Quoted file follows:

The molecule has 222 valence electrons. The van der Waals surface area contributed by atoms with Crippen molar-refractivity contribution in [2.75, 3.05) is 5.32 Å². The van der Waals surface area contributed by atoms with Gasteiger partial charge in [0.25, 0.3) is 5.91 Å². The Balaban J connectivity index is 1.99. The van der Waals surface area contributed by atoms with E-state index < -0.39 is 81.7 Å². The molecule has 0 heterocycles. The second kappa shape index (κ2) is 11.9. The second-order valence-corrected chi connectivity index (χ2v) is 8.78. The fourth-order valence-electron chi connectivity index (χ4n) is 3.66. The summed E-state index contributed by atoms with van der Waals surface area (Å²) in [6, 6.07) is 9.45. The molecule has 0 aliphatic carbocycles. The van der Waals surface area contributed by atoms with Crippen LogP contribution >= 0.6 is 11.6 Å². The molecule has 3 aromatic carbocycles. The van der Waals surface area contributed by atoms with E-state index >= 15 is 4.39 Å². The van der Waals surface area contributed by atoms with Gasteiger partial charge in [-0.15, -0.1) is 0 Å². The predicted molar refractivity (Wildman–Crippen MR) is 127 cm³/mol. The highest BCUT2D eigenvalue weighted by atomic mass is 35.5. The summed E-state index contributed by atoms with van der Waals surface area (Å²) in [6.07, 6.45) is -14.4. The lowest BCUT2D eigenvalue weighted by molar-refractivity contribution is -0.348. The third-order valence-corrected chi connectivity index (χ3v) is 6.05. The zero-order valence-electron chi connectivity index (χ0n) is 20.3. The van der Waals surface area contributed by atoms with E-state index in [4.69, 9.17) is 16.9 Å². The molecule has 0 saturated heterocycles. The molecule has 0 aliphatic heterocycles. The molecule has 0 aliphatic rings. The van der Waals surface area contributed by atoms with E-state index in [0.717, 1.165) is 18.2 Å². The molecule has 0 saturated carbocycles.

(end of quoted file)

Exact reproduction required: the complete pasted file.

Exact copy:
The molecule has 222 valence electrons. The van der Waals surface area contributed by atoms with Crippen molar-refractivity contribution in [2.75, 3.05) is 5.32 Å². The van der Waals surface area contributed by atoms with Gasteiger partial charge in [0.25, 0.3) is 5.91 Å². The Balaban J connectivity index is 1.99. The van der Waals surface area contributed by atoms with E-state index < -0.39 is 81.7 Å². The molecule has 0 heterocycles. The second kappa shape index (κ2) is 11.9. The second-order valence-corrected chi connectivity index (χ2v) is 8.78. The fourth-order valence-electron chi connectivity index (χ4n) is 3.66. The summed E-state index contributed by atoms with van der Waals surface area (Å²) in [6, 6.07) is 9.45. The molecule has 0 aliphatic carbocycles. The van der Waals surface area contributed by atoms with Crippen LogP contribution >= 0.6 is 11.6 Å². The molecule has 3 aromatic carbocycles. The van der Waals surface area contributed by atoms with E-state index >= 15 is 4.39 Å². The van der Waals surface area contributed by atoms with Gasteiger partial charge in [-0.15, -0.1) is 0 Å². The predicted molar refractivity (Wildman–Crippen MR) is 127 cm³/mol. The highest BCUT2D eigenvalue weighted by atomic mass is 35.5. The summed E-state index contributed by atoms with van der Waals surface area (Å²) in [6.07, 6.45) is -14.4. The lowest BCUT2D eigenvalue weighted by molar-refractivity contribution is -0.348. The third-order valence-corrected chi connectivity index (χ3v) is 6.05. The zero-order valence-electron chi connectivity index (χ0n) is 20.3. The van der Waals surface area contributed by atoms with E-state index in [4.69, 9.17) is 16.9 Å². The molecule has 0 saturated heterocycles. The molecule has 0 aliphatic heterocycles. The molecule has 0 aliphatic rings. The van der Waals surface area contributed by atoms with E-state index in [0.717, 1.165) is 18.2 Å². The molecule has 0 saturated carbocycles.